The officer then showed the following waiver to the defendants and asked them to read it:

"I have read the above statement of my rights, and it has been read to me. I understand what my rights are. I wish to make a voluntary statement, and I do not want an attorney. No force, threats, or promises of any kind or nature have been used by anyone in any way to influence me to waive my rights. I am signing this statement after having been advised of my rights before any questions have been asked of me by the police."

He told them that this showed that the police did read their rights to them and that no force was used against them to induce them to sign it. Both defendants read the warning and waiver. They were asked if they would like to sign them, and they proceeded to sign. Prior to such signing, however, the defendants made inquiry concerning what would happen if they did not sign. The following is the testimony given on the subject by one of the police officers:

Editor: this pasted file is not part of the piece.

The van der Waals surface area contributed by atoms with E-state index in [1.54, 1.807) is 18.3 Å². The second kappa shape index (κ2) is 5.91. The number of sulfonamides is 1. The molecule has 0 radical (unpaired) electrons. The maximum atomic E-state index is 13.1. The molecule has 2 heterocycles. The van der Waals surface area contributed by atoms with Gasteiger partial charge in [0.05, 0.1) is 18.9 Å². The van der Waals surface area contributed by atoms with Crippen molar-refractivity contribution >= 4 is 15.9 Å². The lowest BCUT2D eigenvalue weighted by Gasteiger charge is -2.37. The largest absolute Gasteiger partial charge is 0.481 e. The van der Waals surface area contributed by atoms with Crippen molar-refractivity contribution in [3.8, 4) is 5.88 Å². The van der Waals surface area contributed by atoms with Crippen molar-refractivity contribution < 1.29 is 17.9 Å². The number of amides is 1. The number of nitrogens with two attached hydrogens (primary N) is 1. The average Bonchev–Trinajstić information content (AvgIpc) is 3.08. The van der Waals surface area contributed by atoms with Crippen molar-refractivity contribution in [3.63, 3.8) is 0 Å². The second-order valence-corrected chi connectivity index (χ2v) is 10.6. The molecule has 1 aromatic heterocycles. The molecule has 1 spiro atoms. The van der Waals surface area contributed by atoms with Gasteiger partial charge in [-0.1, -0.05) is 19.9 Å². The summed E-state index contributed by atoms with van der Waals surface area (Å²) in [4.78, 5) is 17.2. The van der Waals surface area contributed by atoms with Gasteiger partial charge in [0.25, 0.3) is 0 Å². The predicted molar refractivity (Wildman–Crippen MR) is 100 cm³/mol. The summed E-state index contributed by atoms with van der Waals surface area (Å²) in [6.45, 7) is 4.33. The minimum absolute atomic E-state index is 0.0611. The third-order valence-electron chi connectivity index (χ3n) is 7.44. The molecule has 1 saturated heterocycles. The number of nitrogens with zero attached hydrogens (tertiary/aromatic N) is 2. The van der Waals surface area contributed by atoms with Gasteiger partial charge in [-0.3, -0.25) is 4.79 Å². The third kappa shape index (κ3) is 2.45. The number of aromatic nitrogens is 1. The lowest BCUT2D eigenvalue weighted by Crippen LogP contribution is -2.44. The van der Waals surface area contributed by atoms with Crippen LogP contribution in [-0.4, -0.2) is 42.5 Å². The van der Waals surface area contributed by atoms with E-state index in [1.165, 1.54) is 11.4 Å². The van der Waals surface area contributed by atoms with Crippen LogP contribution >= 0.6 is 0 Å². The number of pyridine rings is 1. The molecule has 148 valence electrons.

"Q. Now Mr. Hestand did you hear one or both of the defendants ask Mr. Clark what will happen if I don't sign the waiver? A. He asked him if he had to sign it. Q. Right. And what was Mr. Clark's response to that? A. He told him he would just write across the top of it `Refused' and he would sign and I would witness it that it was refused. Q. He didn't say that if they didn't sign it, he would sign it for them? Isn't that right? With a witness? A. Just sign his name. Q. Right. That if they didn't sign it, he would sign his name. A. He would sign it that he read the rights to them. Q. So they ask him then what will happen if I don't sign it? A. Yes sir. Q. And he said if you don't sign it I will put `Refused' here and I will sign it. Isn't that correct and with a witness. A. Yes sir. Q. So then they signed it. They signed the waiver then? A. Yes sir."